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A LOUIS XVI ORMOLU-MOUNTED KINGWOOD, TULIPWOOD, AMARANTH, MOTHER-OF-PEARL INLAID CHINESE LACQUER AND JAPANNED SECRETAIRE A ABATTANT
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A LOUIS XVI ORMOLU-MOUNTED KINGWOOD, TULIPWOOD, AMARANTH, MOTHER-OF-PEARL INLAID CHINESE LACQUER AND JAPANNED SECRETAIRE A ABATTANT

BY PIERRE-HARRY MEWESEN, LATE 18TH CENTURY

Details
A LOUIS XVI ORMOLU-MOUNTED KINGWOOD, TULIPWOOD, AMARANTH, MOTHER-OF-PEARL INLAID CHINESE LACQUER AND JAPANNED SECRETAIRE A ABATTANT
BY PIERRE-HARRY MEWESEN, LATE 18TH CENTURY
The grey Saint Anne marble top with canted angles, over a guilloche-mounted frieze drawer and fall enclosing a black leather writing surface, six lacquer-fronted drawers and pigeon holes, over a pair of doors enclosing a shelf and safe box, stamped P.H. MEWESEN and JME
54 ¼ in. (138 cm.) high; 38 ½ in. (98 cm.) wide; 17 in. (43 cm.) deep
Provenance
Rodolphe-Ferdinand Grand, Paris.
Château d’Hauteville, since 1808.
Literature
Listed in the 1798 inventory of Rodolphe-Ferdinand Grand for 118 Rue Neuve-des-Capucines in Paris.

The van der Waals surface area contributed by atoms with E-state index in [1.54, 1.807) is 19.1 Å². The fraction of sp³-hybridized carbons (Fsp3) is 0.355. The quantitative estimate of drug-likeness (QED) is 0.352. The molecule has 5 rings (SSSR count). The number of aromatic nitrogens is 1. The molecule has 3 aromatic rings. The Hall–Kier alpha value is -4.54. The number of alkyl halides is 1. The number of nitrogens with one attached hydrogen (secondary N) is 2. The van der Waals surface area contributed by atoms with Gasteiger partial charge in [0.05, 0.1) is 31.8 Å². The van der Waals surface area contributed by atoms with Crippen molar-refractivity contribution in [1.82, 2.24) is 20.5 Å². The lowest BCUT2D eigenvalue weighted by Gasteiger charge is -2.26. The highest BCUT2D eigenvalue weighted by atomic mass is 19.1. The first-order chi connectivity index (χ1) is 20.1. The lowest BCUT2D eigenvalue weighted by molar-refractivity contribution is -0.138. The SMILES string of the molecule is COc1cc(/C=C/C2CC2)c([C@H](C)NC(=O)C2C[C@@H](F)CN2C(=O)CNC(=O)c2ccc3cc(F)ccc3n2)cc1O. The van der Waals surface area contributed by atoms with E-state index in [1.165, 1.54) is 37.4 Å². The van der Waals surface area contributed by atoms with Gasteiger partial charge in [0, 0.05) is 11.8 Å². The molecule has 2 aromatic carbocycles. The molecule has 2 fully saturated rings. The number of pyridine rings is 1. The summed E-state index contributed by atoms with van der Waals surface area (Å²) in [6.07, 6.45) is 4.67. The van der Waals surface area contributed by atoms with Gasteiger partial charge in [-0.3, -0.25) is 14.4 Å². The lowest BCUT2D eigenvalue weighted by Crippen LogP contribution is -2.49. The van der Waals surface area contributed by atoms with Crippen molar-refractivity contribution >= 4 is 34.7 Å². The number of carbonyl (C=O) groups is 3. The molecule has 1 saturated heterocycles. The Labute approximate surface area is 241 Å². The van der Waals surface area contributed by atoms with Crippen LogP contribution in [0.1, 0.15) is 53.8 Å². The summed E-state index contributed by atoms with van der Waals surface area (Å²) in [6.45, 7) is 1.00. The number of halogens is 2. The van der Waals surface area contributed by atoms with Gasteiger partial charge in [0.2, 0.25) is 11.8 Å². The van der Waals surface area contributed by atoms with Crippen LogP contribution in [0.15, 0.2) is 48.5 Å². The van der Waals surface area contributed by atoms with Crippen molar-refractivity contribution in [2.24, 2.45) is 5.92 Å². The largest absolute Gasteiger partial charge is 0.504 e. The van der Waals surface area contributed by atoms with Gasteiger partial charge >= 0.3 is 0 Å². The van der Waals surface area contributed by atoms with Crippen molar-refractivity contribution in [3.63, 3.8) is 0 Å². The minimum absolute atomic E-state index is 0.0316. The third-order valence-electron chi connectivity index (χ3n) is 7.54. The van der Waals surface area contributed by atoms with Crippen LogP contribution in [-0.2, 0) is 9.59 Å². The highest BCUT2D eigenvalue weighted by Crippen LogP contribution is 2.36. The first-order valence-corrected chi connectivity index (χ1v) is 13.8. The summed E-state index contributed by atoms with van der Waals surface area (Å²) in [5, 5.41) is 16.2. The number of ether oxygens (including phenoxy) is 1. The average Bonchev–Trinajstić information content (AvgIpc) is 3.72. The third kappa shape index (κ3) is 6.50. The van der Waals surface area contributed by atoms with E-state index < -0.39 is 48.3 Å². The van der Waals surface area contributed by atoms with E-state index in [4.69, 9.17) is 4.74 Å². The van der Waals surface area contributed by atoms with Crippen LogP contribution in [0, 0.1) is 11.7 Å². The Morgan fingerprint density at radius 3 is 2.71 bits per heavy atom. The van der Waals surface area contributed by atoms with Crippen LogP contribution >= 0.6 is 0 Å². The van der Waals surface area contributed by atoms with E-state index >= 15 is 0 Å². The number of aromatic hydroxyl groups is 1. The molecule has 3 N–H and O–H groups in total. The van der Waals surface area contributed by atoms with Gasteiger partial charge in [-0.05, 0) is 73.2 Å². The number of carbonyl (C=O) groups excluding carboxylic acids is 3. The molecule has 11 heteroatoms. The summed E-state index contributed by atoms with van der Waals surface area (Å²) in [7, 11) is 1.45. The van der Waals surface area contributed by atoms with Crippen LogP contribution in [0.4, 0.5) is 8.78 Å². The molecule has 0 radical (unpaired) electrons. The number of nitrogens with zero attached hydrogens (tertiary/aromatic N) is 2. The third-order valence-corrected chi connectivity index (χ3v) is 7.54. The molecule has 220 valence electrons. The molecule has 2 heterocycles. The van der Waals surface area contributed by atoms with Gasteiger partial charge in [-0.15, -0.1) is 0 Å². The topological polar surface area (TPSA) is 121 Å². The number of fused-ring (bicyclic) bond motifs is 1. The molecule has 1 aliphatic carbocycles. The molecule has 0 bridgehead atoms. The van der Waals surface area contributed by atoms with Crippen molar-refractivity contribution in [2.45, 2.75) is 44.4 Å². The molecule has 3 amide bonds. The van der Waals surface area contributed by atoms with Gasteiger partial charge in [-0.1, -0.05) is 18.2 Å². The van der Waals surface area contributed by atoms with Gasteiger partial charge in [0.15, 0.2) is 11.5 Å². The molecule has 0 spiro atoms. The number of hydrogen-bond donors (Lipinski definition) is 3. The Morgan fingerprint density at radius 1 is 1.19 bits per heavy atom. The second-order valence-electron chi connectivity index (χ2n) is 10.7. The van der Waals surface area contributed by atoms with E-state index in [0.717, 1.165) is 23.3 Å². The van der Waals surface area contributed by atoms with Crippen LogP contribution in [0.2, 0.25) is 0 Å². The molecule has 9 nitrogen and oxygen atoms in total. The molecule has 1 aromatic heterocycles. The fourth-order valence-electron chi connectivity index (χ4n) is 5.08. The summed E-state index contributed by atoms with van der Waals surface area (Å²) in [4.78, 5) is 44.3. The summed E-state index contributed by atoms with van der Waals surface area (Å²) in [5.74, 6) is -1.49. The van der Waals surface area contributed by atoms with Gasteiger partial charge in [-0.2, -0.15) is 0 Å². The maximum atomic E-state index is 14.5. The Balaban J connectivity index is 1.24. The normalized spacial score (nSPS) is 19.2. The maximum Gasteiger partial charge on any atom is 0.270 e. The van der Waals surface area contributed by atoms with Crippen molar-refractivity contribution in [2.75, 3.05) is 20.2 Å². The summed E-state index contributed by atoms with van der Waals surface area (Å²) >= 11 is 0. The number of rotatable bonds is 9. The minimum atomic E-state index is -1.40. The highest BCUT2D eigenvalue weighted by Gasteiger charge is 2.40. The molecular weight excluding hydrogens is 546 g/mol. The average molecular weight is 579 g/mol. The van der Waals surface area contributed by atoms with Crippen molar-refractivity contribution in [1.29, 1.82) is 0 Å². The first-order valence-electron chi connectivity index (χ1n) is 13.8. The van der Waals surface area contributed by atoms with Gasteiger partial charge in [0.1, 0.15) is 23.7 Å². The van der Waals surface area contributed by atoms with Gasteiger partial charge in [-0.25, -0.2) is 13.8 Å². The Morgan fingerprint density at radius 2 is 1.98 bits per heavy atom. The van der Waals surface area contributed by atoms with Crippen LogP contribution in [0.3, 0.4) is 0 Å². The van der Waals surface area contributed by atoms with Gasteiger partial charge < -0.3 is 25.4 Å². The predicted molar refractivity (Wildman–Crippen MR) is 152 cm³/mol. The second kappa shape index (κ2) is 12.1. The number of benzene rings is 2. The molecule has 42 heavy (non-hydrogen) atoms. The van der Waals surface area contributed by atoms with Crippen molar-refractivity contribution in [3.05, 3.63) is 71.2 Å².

Listed in the 1808-1818 inventory of Château d’Hauteville, after Daniel Grand d'Hauteville renovated the château.
F. Grand d’Hauteville, Le Château d’Hauteville, Lausanne, 1932, pp. 90 and 132.
Special Notice

These lots have been imported from outside the EU for sale using a Temporary Import regime. Import VAT is payable (at 5%) on the Hammer price. VAT is also payable (at 20%) on the buyer’s Premium on a VAT inclusive basis. When a buyer of such a lot has registered an EU address but wishes to export the lot or complete the import into another EU country, he must advise Christie's immediately after the auction.

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Lot Essay

Pierre-Harry Mewesen, Maître Ébéniste in 1766.

Originally from Scandinavia, Pierre Harry Mewesen worked in Paris and produced high quality furniture in the Louis XV style and more commonly transitional and Louis XVI pieces including commodes, bureaux, secretaires and encoignures. Many examples of his work are decorated with marquetry depicting flowers, musical instruments and trophies and his mounts are usually restrained and discreet. Some of his rarer pieces include lacquer and the present secretaire (as well as lot 23, the commode) demonstrate less common use of lacquer depicting Oriental landscapes.

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